German parties strike coalition deal

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Andrea Nahles (R to L), Olaf Scholz and Lars Klingbeil of Social Democratic Party (SPD) look on as party members count ballot papers of the voting in the SPD headquarters in Berlin, Germany March 3, 2018.

German Chancellor Angela Merkel is set to form her fourth government after the opposition Social Democrats voted in favour of another grand coalition.

The vote by the more than 450,000 rank-and-file members ends five months of political deadlock since September’s inconclusive election.

The Social Democrats had been split between the party’s leadership, which backed joining the coalition, and its radical youth wing, which did not.

Volunteers began counting the postal ballots at 10 p.m. (2100 GMT) and worked through the night.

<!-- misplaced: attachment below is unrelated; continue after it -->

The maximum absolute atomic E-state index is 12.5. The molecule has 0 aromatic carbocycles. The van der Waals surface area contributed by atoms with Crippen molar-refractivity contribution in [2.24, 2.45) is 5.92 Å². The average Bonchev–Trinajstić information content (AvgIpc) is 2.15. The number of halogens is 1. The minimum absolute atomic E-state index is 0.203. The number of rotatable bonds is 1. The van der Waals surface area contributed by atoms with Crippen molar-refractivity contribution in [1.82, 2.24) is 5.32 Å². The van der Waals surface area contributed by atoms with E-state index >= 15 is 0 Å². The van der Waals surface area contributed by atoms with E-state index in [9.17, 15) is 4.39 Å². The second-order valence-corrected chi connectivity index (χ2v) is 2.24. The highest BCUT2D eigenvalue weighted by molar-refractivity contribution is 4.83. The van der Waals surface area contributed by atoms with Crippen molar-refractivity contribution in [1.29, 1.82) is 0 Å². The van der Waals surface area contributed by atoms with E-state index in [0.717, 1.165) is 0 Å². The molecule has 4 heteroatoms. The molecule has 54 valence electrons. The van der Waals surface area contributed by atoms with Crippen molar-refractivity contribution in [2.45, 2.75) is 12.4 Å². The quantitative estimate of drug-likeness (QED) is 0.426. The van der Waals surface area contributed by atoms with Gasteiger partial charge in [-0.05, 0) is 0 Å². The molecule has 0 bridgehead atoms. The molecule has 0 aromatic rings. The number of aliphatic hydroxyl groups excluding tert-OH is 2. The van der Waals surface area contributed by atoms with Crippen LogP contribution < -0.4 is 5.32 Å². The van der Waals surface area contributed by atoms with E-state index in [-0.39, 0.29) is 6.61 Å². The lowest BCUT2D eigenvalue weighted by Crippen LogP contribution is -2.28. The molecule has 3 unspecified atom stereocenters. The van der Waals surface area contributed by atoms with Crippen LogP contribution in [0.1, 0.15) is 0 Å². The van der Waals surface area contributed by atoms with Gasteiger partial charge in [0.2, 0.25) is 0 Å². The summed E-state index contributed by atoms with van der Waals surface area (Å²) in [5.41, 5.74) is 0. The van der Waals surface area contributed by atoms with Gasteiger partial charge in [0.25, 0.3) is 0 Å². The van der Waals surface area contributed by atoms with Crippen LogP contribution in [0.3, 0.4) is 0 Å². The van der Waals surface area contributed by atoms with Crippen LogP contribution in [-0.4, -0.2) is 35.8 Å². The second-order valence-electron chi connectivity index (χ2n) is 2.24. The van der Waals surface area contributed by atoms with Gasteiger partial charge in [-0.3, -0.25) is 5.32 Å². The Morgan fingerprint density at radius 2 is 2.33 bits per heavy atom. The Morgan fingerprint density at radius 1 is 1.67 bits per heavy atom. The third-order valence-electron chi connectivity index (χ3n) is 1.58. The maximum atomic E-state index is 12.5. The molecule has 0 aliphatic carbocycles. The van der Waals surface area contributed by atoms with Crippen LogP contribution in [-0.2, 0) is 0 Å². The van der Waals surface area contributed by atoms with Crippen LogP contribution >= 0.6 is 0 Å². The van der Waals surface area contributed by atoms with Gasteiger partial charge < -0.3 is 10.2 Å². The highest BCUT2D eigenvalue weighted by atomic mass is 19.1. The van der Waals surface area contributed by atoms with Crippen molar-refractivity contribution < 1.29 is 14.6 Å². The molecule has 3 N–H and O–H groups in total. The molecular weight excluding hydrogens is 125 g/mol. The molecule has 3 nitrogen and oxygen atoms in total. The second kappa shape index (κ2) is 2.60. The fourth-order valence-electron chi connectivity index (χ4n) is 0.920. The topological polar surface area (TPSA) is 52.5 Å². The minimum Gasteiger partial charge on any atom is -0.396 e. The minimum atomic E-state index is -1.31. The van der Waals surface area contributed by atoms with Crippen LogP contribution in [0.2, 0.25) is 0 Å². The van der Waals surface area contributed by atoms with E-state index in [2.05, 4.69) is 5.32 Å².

The SPD initially planned to go into opposition after a disastrous result in September’s election, but agreed to negotiate with Merkel’s conservatives after talks with the pro-business Free Democrats (FDP) and the environmentalist Greens on a three-way tie-up collapsed in November.

They thrashed out a coalition agreement which SPD leaders hailed for its commitments to strengthening the EU and giving them some key government roles. But opponents say the SPD risks irrelevance if it plays second fiddle to Merkel again.

Mrs Merkel has been in power for 12 years.

 

Zainab Sa’id